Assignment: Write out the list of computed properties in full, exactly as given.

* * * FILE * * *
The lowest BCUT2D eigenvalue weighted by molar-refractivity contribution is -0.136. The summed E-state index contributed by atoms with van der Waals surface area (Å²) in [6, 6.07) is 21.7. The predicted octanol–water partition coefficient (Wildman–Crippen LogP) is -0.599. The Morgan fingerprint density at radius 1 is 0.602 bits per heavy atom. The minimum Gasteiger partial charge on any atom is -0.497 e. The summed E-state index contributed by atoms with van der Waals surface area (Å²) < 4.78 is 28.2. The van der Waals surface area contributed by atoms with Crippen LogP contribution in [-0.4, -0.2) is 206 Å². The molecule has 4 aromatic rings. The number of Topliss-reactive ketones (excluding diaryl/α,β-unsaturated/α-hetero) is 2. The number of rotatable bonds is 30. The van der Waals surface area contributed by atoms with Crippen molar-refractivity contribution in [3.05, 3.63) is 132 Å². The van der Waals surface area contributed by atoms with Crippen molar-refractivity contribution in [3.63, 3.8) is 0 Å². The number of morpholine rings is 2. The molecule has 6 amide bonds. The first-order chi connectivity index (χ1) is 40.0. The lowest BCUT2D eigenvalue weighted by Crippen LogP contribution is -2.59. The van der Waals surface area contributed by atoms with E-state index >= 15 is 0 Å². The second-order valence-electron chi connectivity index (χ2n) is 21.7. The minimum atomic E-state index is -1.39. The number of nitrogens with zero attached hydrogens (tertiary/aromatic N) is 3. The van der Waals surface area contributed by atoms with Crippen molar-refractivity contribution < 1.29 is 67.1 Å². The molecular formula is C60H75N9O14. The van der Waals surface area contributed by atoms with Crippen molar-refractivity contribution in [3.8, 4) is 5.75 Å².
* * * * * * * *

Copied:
The lowest BCUT2D eigenvalue weighted by molar-refractivity contribution is -0.136. The summed E-state index contributed by atoms with van der Waals surface area (Å²) in [6, 6.07) is 21.7. The predicted octanol–water partition coefficient (Wildman–Crippen LogP) is -0.599. The Morgan fingerprint density at radius 1 is 0.602 bits per heavy atom. The minimum Gasteiger partial charge on any atom is -0.497 e. The summed E-state index contributed by atoms with van der Waals surface area (Å²) < 4.78 is 28.2. The van der Waals surface area contributed by atoms with Crippen LogP contribution in [-0.4, -0.2) is 206 Å². The molecule has 4 aromatic rings. The number of Topliss-reactive ketones (excluding diaryl/α,β-unsaturated/α-hetero) is 2. The number of rotatable bonds is 30. The van der Waals surface area contributed by atoms with Crippen molar-refractivity contribution in [3.05, 3.63) is 132 Å². The van der Waals surface area contributed by atoms with Crippen molar-refractivity contribution in [3.63, 3.8) is 0 Å². The number of morpholine rings is 2. The molecule has 6 amide bonds. The first-order chi connectivity index (χ1) is 40.0. The lowest BCUT2D eigenvalue weighted by Crippen LogP contribution is -2.59. The van der Waals surface area contributed by atoms with E-state index >= 15 is 0 Å². The second-order valence-electron chi connectivity index (χ2n) is 21.7. The minimum atomic E-state index is -1.39. The number of nitrogens with zero attached hydrogens (tertiary/aromatic N) is 3. The van der Waals surface area contributed by atoms with Crippen molar-refractivity contribution < 1.29 is 67.1 Å². The molecular formula is C60H75N9O14. The van der Waals surface area contributed by atoms with Crippen molar-refractivity contribution in [3.8, 4) is 5.75 Å².